Monte-Carlo's most prestigious palatial hotel: the Hôtel de Paris Monte-Carlo
The Plateau des Spélugues was just an arid patch of land in Monaco planted with sparse olive and citrus trees when it was decided to build from scratch a casino and a prestigious neighbourhood destined to accommodate a well-heeled international clientele: Monaco.
Such an ambitious project could not be conceived without a palatial hotel on a par with the site’s ambitions. This was to become the Hôtel de Paris Monte-Carlo. François Blanc, who presided over the future of the Société des Bains de Mer, was very clear in issuing what we would today call specifications: “A hotel that surpasses anything that has been built so far, even the Hôtel du Louvre or the Grand Hôtel in Paris. I want people to rave about the Hôtel de Monaco so that it becomes a powerful advertising medium.”
The hotel was inaugurated in 1864 and named the Hôtel de Paris as a tribute to its prestigious rivals as well as its deliberately Haussmann-style architecture. Two months after its inauguration, the hotel was full, and additions were soon required. Since 1864, the hotel has been extended no less than seven times.
With the arrival of the railway in Monaco in 1868, the Hôtel de Paris Monte-Carlo became the essential gathering place of what would later be called the ‘jet-set’. Visitors included former US President General Grant, Grand Duke Serge of Russia, Jules Verne, Offenbach, Verdi and Alexandre Dumas.
In the 1880s, a society column writer thus described the extravagant quantities of foodstuffs required for the preparation of the dishes served at one of the world’s most prestigious tables: “Every day, 700 kilos of beef, 200 chickens, 150 game, 14 sheep, 150 dozen oysters and 1,400 bottles of wine were needed by the 127 cooks aiming to satisfy the most demanding guests.” Extravagance was the norm. Elisabeth “Sissi” of Russia was a frequent guest at the hotel. Beams were installed on the ceiling of her room to satisfy her immoderate taste for an unusual sport: the trapeze! As for one grand duke, he never came to the hotel without his 50 gardeners, employed to gratify an early morning whim: that of opening his window to admire a different garden every morning.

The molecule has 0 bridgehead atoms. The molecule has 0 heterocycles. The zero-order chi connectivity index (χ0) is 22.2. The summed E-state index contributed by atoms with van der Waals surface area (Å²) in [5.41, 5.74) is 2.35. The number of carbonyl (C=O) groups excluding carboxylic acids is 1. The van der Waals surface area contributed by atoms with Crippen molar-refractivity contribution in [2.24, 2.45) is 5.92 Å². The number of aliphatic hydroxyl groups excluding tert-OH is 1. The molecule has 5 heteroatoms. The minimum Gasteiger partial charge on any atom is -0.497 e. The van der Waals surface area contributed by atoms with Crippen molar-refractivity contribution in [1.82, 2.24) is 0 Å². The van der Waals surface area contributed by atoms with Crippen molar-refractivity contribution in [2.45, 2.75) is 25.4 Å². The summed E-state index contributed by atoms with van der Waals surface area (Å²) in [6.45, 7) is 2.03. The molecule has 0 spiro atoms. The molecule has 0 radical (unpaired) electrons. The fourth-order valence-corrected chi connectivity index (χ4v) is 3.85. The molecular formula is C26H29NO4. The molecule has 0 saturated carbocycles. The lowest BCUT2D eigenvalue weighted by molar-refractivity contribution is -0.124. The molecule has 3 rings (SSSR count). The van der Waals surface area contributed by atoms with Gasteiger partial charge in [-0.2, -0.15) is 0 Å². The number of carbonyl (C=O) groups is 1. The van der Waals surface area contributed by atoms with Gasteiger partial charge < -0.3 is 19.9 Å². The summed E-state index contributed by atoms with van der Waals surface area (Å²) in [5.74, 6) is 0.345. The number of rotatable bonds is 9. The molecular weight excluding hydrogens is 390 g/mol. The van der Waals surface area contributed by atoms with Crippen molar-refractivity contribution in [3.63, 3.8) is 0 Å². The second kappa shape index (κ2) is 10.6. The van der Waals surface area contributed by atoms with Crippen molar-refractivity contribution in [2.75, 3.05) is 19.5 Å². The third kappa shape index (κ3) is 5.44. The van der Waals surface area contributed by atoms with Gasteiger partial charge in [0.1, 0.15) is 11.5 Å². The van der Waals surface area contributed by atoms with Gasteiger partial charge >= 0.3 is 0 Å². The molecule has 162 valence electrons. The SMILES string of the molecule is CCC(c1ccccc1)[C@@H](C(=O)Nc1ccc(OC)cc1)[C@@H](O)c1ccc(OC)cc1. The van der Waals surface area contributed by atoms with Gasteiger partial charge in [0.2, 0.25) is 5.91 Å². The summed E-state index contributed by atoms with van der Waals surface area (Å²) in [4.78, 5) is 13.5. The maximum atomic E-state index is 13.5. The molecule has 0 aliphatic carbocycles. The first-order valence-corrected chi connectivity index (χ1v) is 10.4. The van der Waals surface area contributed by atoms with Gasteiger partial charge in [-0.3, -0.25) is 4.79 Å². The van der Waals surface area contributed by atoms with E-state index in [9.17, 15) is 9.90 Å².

The Hôtel de Paris Monte-Carlo in the 20th century
At the end of the First World War, great names from the worlds of culture, the arts and politics began to meet at the hotel once again, including Diaghilev, Lifar and the King of Sweden, Gustave V, all frequent guests at the hotel. During the Second World War, the hotel became a haven for some refugees fleeing the madness of the war. In the late 1940s, one of the hotel’s most historic moments occurred when members of the British Royal Family met with one of His Majesty’s most illustrious subjects: Sir Winston Churchill. In 1952, the whole of Hollywood turned up at the Hôtel de Paris Monte-Carlo to celebrate the very memorable wedding of Eroll Flynn. In 1987, the Hôtel de Paris Monte-Carlo was proud to welcome one of the most prestigious and talented representatives of French gastronomy, Alain Ducasse, at the helm of the Louis XV restaurant. Even today, having a drink at the Bar Américain is one of the surest ways of meeting someone famous.